Precincts of mid-rise apartment complexes in Sydney which bring ‘the character of Paris’ to the city and are approved within 30 days could become a reality if a new code is adopted.
Unveiling a two-page Complying Code for mid-rise apartments of six to eight storeys, Urban Taskforce acknowledges that large multi-residential complexes will always form part of the city’s housing mix and that longer approval time frames are needed for these, but says medium-sized blocks of six to eight storeys will form a crucial part of the challenge in accommodating future population growth, and that faster approval times than are currently the case are needed to encourage more of this type of dwelling.
“The NSW Government has a housing code that encourages two storey houses through quick ten day planning approvals,” Urban Taskforce chief executive officer Chris Johnson said. “With Sydney’s projected population growth requiring a doubling of the number of homes over the next 50 years, we must encourage more mid-rise apartments as a major component of housing such large growth.
“We cannot rely only on two storey houses so a mid-rise apartment code with 30 day approvals will be needed.”
Describing them as a ‘third way’ between two storey houses and skyscraper apartment complexes, Johnson said mid-sized apartment buildings in places like Paris and Barcelona are renowned for their consistent street edge scale and are visited by tourists from around the world.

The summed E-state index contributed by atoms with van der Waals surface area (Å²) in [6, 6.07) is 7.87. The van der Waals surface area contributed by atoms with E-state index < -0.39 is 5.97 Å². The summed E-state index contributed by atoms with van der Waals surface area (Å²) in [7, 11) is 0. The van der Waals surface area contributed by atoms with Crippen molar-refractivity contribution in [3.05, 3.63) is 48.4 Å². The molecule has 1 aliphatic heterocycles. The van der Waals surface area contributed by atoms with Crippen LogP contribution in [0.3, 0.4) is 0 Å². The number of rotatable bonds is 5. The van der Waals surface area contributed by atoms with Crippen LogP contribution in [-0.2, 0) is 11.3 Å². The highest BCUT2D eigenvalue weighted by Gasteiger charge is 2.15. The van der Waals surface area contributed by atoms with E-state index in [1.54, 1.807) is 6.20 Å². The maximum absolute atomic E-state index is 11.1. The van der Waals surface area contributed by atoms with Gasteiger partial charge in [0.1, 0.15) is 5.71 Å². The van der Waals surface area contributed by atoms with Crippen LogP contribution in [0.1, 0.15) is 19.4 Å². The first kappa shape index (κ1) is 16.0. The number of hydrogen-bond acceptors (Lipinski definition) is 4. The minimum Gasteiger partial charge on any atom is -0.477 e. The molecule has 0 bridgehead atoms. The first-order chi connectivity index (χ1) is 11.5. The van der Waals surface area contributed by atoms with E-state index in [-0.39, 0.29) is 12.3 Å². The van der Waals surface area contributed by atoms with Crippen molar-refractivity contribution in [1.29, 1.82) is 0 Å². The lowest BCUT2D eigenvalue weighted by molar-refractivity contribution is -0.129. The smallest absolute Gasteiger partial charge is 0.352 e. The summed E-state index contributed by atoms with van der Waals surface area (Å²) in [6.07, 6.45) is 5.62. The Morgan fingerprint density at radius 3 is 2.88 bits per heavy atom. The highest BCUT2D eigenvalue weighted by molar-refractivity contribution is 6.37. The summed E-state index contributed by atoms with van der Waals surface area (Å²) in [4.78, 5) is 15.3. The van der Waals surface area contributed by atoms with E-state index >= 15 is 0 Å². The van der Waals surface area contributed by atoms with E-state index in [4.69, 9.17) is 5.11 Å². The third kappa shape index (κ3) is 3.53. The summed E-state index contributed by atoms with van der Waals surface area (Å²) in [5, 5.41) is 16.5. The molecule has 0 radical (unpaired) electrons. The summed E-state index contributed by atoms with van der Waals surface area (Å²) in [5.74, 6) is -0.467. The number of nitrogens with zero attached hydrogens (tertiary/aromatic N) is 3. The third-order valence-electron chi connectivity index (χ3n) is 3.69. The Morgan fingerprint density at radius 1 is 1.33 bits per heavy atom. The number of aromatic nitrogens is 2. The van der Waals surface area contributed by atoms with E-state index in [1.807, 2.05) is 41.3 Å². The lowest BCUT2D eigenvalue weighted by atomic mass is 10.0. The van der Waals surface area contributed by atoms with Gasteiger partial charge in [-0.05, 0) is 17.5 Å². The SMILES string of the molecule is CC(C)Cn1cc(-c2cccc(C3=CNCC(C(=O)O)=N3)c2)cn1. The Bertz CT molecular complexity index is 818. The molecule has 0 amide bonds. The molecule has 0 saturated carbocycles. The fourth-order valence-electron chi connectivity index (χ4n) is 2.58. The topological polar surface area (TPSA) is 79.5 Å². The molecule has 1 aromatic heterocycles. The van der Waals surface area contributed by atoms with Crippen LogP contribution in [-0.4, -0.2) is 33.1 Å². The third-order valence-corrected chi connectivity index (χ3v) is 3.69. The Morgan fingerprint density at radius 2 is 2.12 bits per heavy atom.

He said many of the three storey walk-ups built across the city throughout the 1960s and 70s are becoming outdated, and mid-rise apartments not only offer family friendly features such as an ability to supervise children in a common garden but also blend into the landscape by coming in below the height of the canopy of gum trees.
Requiring buildings to be designed by qualified architects and outlining rules for setback, height, landscape, parking, apartment size, solar access and the need for design reviews, the two-page code would send a signal from the government that it supported this building type and would respect the context and amenity of neighbours whilst requiring an expert to deliver a quality result, the Taskforce argues.
It says the implementation of such a code with 30-day approval time frames was consistent with the current focus on complying development principles which specify that communities should be involved in early strategic planning that sets an overall character for a given neighbourhood but that individual development applications which fit within the community plan (in suitably zoned areas) enjoy a streamlined approval process.
“The planning system does not need vast volumes of complex rules,” Johnson said. “Without a code like the one we have proposed, the street by street battles over every project will frustrate the development industry and leave the community with no certainty.”